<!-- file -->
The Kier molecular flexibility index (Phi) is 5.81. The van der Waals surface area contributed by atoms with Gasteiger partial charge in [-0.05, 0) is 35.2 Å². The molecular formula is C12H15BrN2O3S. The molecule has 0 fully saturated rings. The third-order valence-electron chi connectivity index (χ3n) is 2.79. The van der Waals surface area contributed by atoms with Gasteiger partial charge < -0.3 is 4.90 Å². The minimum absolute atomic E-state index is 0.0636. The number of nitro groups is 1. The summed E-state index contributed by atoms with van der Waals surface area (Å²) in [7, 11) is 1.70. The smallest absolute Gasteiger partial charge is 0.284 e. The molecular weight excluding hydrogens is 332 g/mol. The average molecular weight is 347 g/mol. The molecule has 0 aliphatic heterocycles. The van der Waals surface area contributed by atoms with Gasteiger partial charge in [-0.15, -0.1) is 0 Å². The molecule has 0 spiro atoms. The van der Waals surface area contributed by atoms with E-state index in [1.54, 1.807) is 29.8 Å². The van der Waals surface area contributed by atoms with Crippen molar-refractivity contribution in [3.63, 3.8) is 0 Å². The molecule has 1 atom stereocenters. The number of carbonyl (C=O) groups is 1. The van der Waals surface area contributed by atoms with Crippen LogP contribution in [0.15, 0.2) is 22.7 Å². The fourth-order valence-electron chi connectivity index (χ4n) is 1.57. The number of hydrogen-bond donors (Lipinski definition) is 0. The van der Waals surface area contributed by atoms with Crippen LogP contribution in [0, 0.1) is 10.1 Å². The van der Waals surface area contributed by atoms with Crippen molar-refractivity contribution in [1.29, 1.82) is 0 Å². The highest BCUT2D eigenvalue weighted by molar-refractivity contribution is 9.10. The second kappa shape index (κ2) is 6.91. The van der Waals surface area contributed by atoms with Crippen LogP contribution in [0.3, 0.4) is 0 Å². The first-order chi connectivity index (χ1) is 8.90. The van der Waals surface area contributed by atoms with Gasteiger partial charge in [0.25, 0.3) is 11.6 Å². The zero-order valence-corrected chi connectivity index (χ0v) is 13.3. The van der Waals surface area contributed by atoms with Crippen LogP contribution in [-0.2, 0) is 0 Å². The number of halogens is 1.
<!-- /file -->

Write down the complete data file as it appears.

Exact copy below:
The Kier molecular flexibility index (Phi) is 5.81. The van der Waals surface area contributed by atoms with Gasteiger partial charge in [-0.05, 0) is 35.2 Å². The molecular formula is C12H15BrN2O3S. The molecule has 0 fully saturated rings. The third-order valence-electron chi connectivity index (χ3n) is 2.79. The van der Waals surface area contributed by atoms with Gasteiger partial charge < -0.3 is 4.90 Å². The minimum absolute atomic E-state index is 0.0636. The number of nitro groups is 1. The summed E-state index contributed by atoms with van der Waals surface area (Å²) in [7, 11) is 1.70. The smallest absolute Gasteiger partial charge is 0.284 e. The molecular weight excluding hydrogens is 332 g/mol. The average molecular weight is 347 g/mol. The molecule has 0 aliphatic heterocycles. The van der Waals surface area contributed by atoms with Gasteiger partial charge in [-0.15, -0.1) is 0 Å². The molecule has 0 spiro atoms. The van der Waals surface area contributed by atoms with E-state index in [1.54, 1.807) is 29.8 Å². The van der Waals surface area contributed by atoms with Crippen molar-refractivity contribution in [3.63, 3.8) is 0 Å². The molecule has 1 atom stereocenters. The number of carbonyl (C=O) groups is 1. The van der Waals surface area contributed by atoms with Crippen LogP contribution in [0.15, 0.2) is 22.7 Å². The fourth-order valence-electron chi connectivity index (χ4n) is 1.57. The number of hydrogen-bond donors (Lipinski definition) is 0. The van der Waals surface area contributed by atoms with Crippen LogP contribution in [0, 0.1) is 10.1 Å². The van der Waals surface area contributed by atoms with Crippen molar-refractivity contribution in [1.29, 1.82) is 0 Å². The highest BCUT2D eigenvalue weighted by molar-refractivity contribution is 9.10. The second kappa shape index (κ2) is 6.91. The van der Waals surface area contributed by atoms with Crippen LogP contribution in [0.3, 0.4) is 0 Å². The first-order chi connectivity index (χ1) is 8.90. The van der Waals surface area contributed by atoms with Gasteiger partial charge in [0.25, 0.3) is 11.6 Å². The zero-order valence-corrected chi connectivity index (χ0v) is 13.3. The van der Waals surface area contributed by atoms with Crippen LogP contribution in [-0.2, 0) is 0 Å². The number of halogens is 1.